By Becca Bayham

“The first thing people did besides eat and reproduce was tell stories,” reporter Charles Fishman said during a lunch with Duke students and visiting Media Fellow journalists, March 19.

As a writer for the business magazine Fast Company, Fishman tells stories for a living.

“I am not a conventional investigative reporter,” he said. “I’m trying to find out how the world really works … If I find out things that are exciting and fun, then I can tell a good story.”

Fishman got his start at the Washington Post, later working at the Orlando Sentinel and Raleigh’s own News & Observer. He said that his years at the Post were a formative experience.

“It’s really important to write about a community that you then have to be a part of everyday,” Fishman said. “These people read my stories, and then I saw them. That inevitably changed both our behaviors … It kept me honest, and they knew that whatever they did would be in the Washington Post.”

Fishman described the process behind some of his major stories, including a 2003 article about Wal-Mart. Assigned to write about the massive multinational retailer, Fishman found that Wal-Mart wields an inordinate amount of influence over its suppliers. Proctor & Gamble, for example, employs 300 people merely to manage its business with Wal-Mart. Most suppliers have at least one representative located near in Wal-Mart’s Bentonville, Arkansas headquarters.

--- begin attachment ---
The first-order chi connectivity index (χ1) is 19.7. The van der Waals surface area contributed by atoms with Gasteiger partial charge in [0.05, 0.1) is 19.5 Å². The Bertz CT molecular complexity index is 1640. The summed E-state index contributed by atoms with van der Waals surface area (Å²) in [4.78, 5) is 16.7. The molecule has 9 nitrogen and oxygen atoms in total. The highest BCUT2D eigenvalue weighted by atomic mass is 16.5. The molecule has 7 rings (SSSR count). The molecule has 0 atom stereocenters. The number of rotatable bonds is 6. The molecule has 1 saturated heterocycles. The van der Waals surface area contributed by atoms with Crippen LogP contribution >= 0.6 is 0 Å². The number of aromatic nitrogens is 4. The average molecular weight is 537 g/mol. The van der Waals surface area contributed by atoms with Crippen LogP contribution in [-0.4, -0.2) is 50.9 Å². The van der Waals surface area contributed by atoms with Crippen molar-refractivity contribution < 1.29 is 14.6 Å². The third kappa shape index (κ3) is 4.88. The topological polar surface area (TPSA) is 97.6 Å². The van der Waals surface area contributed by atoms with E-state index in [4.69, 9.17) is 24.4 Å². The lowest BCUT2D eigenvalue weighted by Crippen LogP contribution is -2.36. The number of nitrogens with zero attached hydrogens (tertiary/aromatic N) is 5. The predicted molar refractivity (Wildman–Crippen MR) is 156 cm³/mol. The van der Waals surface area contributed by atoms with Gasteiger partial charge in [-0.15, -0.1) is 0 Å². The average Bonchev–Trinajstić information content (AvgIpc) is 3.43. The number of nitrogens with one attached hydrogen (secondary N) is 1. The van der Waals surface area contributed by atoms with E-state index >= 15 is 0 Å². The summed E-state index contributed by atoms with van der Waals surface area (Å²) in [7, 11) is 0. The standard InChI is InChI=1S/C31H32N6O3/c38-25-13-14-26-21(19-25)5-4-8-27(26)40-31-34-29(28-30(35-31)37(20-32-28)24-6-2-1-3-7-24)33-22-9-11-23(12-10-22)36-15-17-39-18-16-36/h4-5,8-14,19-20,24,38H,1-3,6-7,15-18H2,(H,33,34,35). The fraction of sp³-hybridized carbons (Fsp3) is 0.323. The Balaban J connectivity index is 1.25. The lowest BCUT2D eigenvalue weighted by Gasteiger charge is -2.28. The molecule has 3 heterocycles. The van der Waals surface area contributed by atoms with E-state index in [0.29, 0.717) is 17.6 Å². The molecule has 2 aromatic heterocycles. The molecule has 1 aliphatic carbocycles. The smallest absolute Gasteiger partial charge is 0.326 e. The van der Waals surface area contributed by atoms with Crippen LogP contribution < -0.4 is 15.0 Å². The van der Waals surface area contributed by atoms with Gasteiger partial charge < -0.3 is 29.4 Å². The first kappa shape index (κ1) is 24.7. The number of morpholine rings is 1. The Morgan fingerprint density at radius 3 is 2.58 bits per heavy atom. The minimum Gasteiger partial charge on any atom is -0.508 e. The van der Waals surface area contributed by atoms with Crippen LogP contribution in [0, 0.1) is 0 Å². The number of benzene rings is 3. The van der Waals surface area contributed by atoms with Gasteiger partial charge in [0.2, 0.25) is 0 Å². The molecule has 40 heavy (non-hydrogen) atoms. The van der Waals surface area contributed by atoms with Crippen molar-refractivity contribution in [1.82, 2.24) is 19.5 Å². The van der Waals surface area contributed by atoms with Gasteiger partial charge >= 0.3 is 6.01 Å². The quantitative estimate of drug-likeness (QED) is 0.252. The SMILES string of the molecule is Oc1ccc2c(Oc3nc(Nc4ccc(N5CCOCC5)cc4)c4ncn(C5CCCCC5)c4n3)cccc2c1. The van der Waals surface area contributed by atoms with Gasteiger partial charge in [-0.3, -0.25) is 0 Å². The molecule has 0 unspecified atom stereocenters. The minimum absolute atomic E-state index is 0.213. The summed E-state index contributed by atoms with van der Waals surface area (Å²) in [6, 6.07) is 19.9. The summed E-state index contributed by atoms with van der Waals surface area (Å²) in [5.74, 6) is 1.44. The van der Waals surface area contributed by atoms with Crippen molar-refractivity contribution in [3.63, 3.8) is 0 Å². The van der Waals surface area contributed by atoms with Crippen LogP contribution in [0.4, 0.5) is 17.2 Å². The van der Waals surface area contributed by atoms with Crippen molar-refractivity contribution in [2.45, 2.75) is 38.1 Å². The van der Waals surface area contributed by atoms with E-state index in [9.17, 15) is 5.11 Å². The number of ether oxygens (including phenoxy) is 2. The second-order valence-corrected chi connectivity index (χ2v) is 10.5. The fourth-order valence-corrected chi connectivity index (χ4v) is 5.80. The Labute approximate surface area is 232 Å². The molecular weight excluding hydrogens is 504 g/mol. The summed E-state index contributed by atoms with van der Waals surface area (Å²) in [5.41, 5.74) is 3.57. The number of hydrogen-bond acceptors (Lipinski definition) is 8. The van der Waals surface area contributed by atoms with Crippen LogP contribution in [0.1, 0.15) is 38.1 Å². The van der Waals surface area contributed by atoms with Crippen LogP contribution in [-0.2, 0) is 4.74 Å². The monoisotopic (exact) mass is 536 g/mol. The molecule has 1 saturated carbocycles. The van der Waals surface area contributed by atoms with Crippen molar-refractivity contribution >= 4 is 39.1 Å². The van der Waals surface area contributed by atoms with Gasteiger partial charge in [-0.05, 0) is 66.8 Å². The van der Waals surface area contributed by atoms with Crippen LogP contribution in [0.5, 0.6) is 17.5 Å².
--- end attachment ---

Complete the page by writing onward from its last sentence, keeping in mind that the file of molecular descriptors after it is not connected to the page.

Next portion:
Fishman wanted to learn more. However, he realized that no company representative would want to speak with him, when candidness could cost them their jobs.

“There was more reason for someone in the C.I.A. to talk to me than one of these people,” Fishman said.

A friend gave him access to a listserv of marketing professionals; he used it to reach out to people who had previously worked for supplier companies. He discovered a network of people who were willing to talk, because their jobs weren’t on line. Fishman eventually wrote a whole book about Wal-Mart.

The moral of the story? In today’s world, it is increasingly possible to find people that know the answer to your question.

Fishman also advised the group of assembled students and journalists to keep real people in the picture.

“Those voices and those emotions bring your storytelling to life,” he said. “You need to make the phone call. Don’t be a press release service.”